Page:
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The NZ Ministry of Health Report

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The New Zealand Ministry of Health
Report on Arachnoiditis

On February 25, 2002 The New Zealand Ministry of Health released a report commissioned by them to review the subject of arachnoiditis.

The report:

Arachnoiditis: A brief summary of the literature was developed at the Christchurch School of Medicine and Health Sciences, Christchurch, New Zealand by Peter Day and associates.  This important document is available at:


(This link has been broken)

Supplementary Observations by Charles V. Burton, M.D.

Editor, Burton Report?

Reproduced from The Adhesive Arachnoiditis Home Page of the Burton Report (

This report, by Peter Day and associates at the Christchurch School of Medicine, prepared under the auspices of the New Zealand Health Technology Assessment Clearing House, is a landmark document.

This is the first time, in a century of global medical practice, that any government agency, in any country, has commissioned a report on this important subject.

The people of New Zealand, The New Zealand Ministry of Health and the Christchurch School of Medicine are to be complimented for having taken on this difficult challenge.

Any unbiased review of the subject of arachnoiditis is a difficult task because of the paucity of prior hard science on the subject.

Part of this problem has been a lack of awareness on the part of the medical profession in general as well as some of the medical reporting which has reflected hidden agendas and conflicts of interest not made apparent to their readers.

The foundation for legitimate health care planning is well-performed incidence and prevalence studies and data. Such have never yet been developed for this disease entity.

In a manner similar to that demonstrated by the tobacco industry, there has been an expenditure of many millions of dollars intended to obfuscate and provide "damage control" by the manufacturers of oil myelogram substances to thwart their being held responsible, in the legal arena, for their transgressions against the public.

This is also an important part of the history of the arachnoiditis saga. Today, many of the leading medical journals require full disclosure, by authors, of any real or potential conflicts of interest. These requirements were not in place when the literature reviewed by Day and associates was published.

Day and associates accurately point out the many limitations of the information they reviewed but also make the point that this information base "can produce valid results".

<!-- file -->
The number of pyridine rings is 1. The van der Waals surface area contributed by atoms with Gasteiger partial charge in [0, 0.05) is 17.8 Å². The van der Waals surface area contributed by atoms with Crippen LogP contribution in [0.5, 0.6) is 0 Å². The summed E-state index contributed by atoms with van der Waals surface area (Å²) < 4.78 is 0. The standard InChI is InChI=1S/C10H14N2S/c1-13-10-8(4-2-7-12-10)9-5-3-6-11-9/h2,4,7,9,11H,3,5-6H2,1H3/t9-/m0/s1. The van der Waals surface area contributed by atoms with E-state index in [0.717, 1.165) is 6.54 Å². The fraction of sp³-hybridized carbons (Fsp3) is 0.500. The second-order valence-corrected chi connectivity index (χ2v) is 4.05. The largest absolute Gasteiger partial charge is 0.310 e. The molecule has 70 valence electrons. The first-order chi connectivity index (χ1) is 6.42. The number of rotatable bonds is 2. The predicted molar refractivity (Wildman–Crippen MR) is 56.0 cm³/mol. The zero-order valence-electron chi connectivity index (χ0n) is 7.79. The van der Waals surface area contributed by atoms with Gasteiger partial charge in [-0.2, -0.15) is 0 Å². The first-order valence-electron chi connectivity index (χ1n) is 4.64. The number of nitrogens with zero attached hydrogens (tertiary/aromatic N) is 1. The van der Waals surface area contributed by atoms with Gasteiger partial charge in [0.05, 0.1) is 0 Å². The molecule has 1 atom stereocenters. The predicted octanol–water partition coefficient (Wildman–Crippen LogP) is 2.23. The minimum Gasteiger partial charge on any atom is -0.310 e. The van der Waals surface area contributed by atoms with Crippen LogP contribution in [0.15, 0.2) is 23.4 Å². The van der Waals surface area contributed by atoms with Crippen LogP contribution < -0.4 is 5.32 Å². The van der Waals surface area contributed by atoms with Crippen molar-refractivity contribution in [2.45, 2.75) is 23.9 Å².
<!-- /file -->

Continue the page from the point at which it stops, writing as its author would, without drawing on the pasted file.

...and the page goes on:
How "rare" is clinically significant adhesive arachnoiditis?

It has become clear that every person who has ever had a oil myelogram (i.e. lipiodol, pantopaque or myodil) has been left with permanent scarring of their pia-arachnoid membranes and some related impairment of cerebrospinal fluid production.

From the 1940s to the 1980s there were approximately 1 million oil myelograms performed each year throughout the world.

Scarring of the meninges secondary to exposure to these foreign body substances occurred in every single case.

How many of these situations progressed to the stage of advanced "chronic adhesive arachnoiditis" is simply not known.

The actual number of cases is which this inflammatory process ascended up the spine to the brain producing death is also not known. Sensitivity to inflammation is now known to a complex process involving issues such as the individual's own immunologic makeup.

It is readily apparent that although prevalence data is lacking the numbers of those afflicted with meningeal scarring is quite high. What then is the incidence of those individuals from this group who have become disabled by this condition (referred to as:("clinically significant adhesive arachnoiditis")?

What is "rare"?

It's meaning is different to each beholder. Long has estimated that 1% of those with adhesive arachnoiditis are "clinically significant".  This editor believes that 5% is a more accurate estimate.

Why is the prevalence of chronic adhesive arachnoiditis so high and clinically significant adhesive arachnoiditis so low?

The answer to this enigma may very well lie in the remarkable ability of the human body to successfully deal with insult and injury if the progression of adversity is sufficiently slow.

This is particularly true of the nervous system.

This means that if the progression of an inflammatory process is sufficiently slow the nerves are then allowed to have the opportunity of surviving in their function despite progressive encapsulation with scar, progressive loss of vascular supply and progressive decrease in nutrition normally supplied by the surrounding cerebro-spinal fluid.

This also means that if the nerves are not allowed to have the opportunity of accommodating they then signal their distress to the brain by transmitting constant nociceptive information.